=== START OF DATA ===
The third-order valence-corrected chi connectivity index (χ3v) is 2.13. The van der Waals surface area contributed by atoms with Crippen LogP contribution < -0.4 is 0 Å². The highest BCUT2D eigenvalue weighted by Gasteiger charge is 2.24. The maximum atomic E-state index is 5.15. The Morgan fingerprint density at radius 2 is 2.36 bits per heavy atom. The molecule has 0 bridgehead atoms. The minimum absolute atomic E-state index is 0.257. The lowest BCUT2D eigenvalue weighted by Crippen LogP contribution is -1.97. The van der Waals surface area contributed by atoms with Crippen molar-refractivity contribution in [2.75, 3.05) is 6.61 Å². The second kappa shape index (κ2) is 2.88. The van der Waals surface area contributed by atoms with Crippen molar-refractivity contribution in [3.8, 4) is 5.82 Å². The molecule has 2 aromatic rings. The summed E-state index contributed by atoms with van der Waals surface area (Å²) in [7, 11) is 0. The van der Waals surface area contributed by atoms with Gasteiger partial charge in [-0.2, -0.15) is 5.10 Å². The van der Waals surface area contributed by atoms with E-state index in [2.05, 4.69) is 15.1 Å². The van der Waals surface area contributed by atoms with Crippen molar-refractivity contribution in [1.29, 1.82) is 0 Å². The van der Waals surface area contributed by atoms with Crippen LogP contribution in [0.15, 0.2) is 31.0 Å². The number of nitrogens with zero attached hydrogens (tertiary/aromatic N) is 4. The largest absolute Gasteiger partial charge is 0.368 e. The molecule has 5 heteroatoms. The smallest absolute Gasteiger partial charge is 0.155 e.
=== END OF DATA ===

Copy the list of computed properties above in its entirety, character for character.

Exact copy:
The third-order valence-corrected chi connectivity index (χ3v) is 2.13. The van der Waals surface area contributed by atoms with Crippen LogP contribution < -0.4 is 0 Å². The highest BCUT2D eigenvalue weighted by Gasteiger charge is 2.24. The maximum atomic E-state index is 5.15. The Morgan fingerprint density at radius 2 is 2.36 bits per heavy atom. The molecule has 0 bridgehead atoms. The minimum absolute atomic E-state index is 0.257. The lowest BCUT2D eigenvalue weighted by Crippen LogP contribution is -1.97. The van der Waals surface area contributed by atoms with Crippen molar-refractivity contribution in [2.75, 3.05) is 6.61 Å². The second kappa shape index (κ2) is 2.88. The van der Waals surface area contributed by atoms with Crippen molar-refractivity contribution in [3.8, 4) is 5.82 Å². The molecule has 2 aromatic rings. The summed E-state index contributed by atoms with van der Waals surface area (Å²) in [7, 11) is 0. The van der Waals surface area contributed by atoms with Gasteiger partial charge in [-0.2, -0.15) is 5.10 Å². The van der Waals surface area contributed by atoms with E-state index in [2.05, 4.69) is 15.1 Å². The van der Waals surface area contributed by atoms with Crippen molar-refractivity contribution in [1.29, 1.82) is 0 Å². The van der Waals surface area contributed by atoms with Crippen LogP contribution in [0.15, 0.2) is 31.0 Å². The number of nitrogens with zero attached hydrogens (tertiary/aromatic N) is 4. The largest absolute Gasteiger partial charge is 0.368 e. The molecule has 5 heteroatoms. The smallest absolute Gasteiger partial charge is 0.155 e.